A totally inspiring and moving true story, which was cringe-worthy in parts. This book has some strong messages to take with you on your own travels.  I will never be far from my phone and I will always let my family know where I am going!

127 hours between a rock and a hard placeI gave this book a four-star rating as it was extremely well written and was very emotional in places.  When he was leaving small videos on this camera for his family I had to wipe a tear or two from my face.

The True Story

On Sunday, April 27, 2003, 27-year old Aron Ralston set off for a day’s hiking in the Utah canyons. Dressed in a t-shirt and shorts, Ralston, a seasoned climber, figured he’d hike for a few hours and then head off to work.

40 miles from the nearest paved road, he found himself on top of an 800-pound boulder. As he slid down and off of the boulder it shifted, trapping his right hand against the canyon wall. No one knew where he was; he had little water; he wasn’t dressed correctly, and the boulder wasn’t going anywhere. He remained trapped for five days in the canyon: hypothermic at night, dehydrated and hallucinating by day.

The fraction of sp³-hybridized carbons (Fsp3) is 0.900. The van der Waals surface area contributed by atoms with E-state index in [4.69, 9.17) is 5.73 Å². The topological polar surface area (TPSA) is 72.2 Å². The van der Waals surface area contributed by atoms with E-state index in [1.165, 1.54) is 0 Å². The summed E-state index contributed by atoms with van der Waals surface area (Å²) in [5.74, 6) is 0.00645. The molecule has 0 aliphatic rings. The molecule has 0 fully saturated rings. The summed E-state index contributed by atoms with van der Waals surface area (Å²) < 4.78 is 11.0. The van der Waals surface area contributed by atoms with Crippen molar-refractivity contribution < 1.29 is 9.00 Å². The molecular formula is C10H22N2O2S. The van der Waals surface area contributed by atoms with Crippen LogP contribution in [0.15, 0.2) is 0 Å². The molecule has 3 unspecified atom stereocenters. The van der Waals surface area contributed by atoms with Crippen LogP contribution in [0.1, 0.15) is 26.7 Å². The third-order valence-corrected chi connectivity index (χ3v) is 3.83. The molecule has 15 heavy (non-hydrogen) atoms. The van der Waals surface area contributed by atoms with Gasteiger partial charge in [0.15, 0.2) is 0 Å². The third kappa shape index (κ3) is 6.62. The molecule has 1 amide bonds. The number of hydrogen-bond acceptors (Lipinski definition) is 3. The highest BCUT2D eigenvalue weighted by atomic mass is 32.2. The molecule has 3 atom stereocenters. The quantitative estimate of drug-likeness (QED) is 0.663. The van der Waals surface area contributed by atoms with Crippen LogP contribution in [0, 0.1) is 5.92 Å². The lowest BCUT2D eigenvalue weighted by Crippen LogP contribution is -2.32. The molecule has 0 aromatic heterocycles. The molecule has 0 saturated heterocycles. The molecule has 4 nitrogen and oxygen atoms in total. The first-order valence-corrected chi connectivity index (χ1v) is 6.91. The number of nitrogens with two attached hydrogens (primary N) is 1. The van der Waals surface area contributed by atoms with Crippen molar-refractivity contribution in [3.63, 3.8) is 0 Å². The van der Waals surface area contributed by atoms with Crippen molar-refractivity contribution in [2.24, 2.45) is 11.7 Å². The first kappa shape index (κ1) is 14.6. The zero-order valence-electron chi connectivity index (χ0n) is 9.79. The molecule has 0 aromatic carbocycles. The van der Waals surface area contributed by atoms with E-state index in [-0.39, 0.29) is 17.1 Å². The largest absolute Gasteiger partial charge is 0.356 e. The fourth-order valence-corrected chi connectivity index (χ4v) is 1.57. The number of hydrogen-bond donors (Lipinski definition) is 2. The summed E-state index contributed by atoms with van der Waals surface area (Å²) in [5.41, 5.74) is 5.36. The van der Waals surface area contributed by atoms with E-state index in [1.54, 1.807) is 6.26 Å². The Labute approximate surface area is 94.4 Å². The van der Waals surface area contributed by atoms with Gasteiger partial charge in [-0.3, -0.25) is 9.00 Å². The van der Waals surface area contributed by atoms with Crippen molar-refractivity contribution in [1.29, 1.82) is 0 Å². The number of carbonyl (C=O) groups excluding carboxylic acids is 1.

Finally, he faced the most terrible decision of his life: breaking the bones in his wrist by snapping them against the boulder, he hacked through the skin, and finally succeeded in amputating his right hand and wrist. The ordeal, however, was only beginning. He still faced a 60-foot rappel to freedom, and a walk of several hours back to his car – along the way, he miraculously met a family of hikers, and with his arms tourniquet, and blood-loss almost critical, they heard above them the whir of helicopter blades; just in time, Aron was rescued and rushed to hospital.

Since that day, Aron has had a remarkable recovery. He is back out on the mountains, with an artificial limb; he speaks to select groups on his ordeal and rescue; and amazingly, he is upbeat, positive, and an inspiration to all who meet him. This is the account of those five days, of the years that led up to them, and where he goes from here. It is narrative non-fiction at its most compelling.

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